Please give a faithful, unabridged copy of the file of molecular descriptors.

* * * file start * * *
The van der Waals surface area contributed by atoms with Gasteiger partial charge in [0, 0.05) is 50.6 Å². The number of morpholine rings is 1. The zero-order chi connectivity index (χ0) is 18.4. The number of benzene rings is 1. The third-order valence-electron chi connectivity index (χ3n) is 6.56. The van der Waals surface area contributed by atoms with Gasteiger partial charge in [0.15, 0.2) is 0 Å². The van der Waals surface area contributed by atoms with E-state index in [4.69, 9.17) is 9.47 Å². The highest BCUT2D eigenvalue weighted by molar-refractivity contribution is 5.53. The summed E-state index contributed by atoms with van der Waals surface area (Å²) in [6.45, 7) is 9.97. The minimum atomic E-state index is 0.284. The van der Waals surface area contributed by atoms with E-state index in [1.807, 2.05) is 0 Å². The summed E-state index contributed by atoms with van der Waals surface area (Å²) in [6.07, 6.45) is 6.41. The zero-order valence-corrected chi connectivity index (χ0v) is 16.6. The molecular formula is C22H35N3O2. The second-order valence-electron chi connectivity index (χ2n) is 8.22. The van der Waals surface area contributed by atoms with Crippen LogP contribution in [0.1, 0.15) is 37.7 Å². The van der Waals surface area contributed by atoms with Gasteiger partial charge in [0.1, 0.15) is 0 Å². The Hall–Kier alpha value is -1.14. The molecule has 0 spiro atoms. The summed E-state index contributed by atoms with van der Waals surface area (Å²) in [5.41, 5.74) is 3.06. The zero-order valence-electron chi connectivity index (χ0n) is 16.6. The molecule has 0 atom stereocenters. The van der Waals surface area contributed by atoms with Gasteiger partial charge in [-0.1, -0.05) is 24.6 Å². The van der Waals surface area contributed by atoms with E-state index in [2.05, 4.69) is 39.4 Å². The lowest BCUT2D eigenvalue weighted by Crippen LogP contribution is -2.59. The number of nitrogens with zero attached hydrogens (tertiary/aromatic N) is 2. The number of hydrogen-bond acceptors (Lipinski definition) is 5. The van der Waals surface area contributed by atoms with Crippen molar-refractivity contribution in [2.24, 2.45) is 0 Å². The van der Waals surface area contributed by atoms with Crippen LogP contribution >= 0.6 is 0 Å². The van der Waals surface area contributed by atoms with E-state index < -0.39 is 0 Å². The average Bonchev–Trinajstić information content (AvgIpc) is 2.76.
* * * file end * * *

The van der Waals surface area contributed by atoms with Gasteiger partial charge in [0, 0.05) is 50.6 Å². The number of morpholine rings is 1. The zero-order chi connectivity index (χ0) is 18.4. The number of benzene rings is 1. The third-order valence-electron chi connectivity index (χ3n) is 6.56. The van der Waals surface area contributed by atoms with Gasteiger partial charge in [0.15, 0.2) is 0 Å². The van der Waals surface area contributed by atoms with E-state index in [4.69, 9.17) is 9.47 Å². The highest BCUT2D eigenvalue weighted by molar-refractivity contribution is 5.53. The summed E-state index contributed by atoms with van der Waals surface area (Å²) in [6.45, 7) is 9.97. The minimum atomic E-state index is 0.284. The van der Waals surface area contributed by atoms with E-state index in [1.807, 2.05) is 0 Å². The summed E-state index contributed by atoms with van der Waals surface area (Å²) in [6.07, 6.45) is 6.41. The zero-order valence-corrected chi connectivity index (χ0v) is 16.6. The molecular formula is C22H35N3O2. The second-order valence-electron chi connectivity index (χ2n) is 8.22. The van der Waals surface area contributed by atoms with Crippen LogP contribution in [0.1, 0.15) is 37.7 Å². The van der Waals surface area contributed by atoms with Gasteiger partial charge in [0.1, 0.15) is 0 Å². The Hall–Kier alpha value is -1.14. The molecule has 0 spiro atoms. The summed E-state index contributed by atoms with van der Waals surface area (Å²) in [5.41, 5.74) is 3.06. The zero-order valence-electron chi connectivity index (χ0n) is 16.6. The molecule has 0 atom stereocenters. The van der Waals surface area contributed by atoms with Gasteiger partial charge in [-0.1, -0.05) is 24.6 Å². The van der Waals surface area contributed by atoms with E-state index in [2.05, 4.69) is 39.4 Å². The lowest BCUT2D eigenvalue weighted by Crippen LogP contribution is -2.59. The number of nitrogens with zero attached hydrogens (tertiary/aromatic N) is 2. The number of hydrogen-bond acceptors (Lipinski definition) is 5. The van der Waals surface area contributed by atoms with Crippen molar-refractivity contribution in [2.24, 2.45) is 0 Å². The van der Waals surface area contributed by atoms with Crippen LogP contribution >= 0.6 is 0 Å². The van der Waals surface area contributed by atoms with E-state index < -0.39 is 0 Å². The average Bonchev–Trinajstić information content (AvgIpc) is 2.76.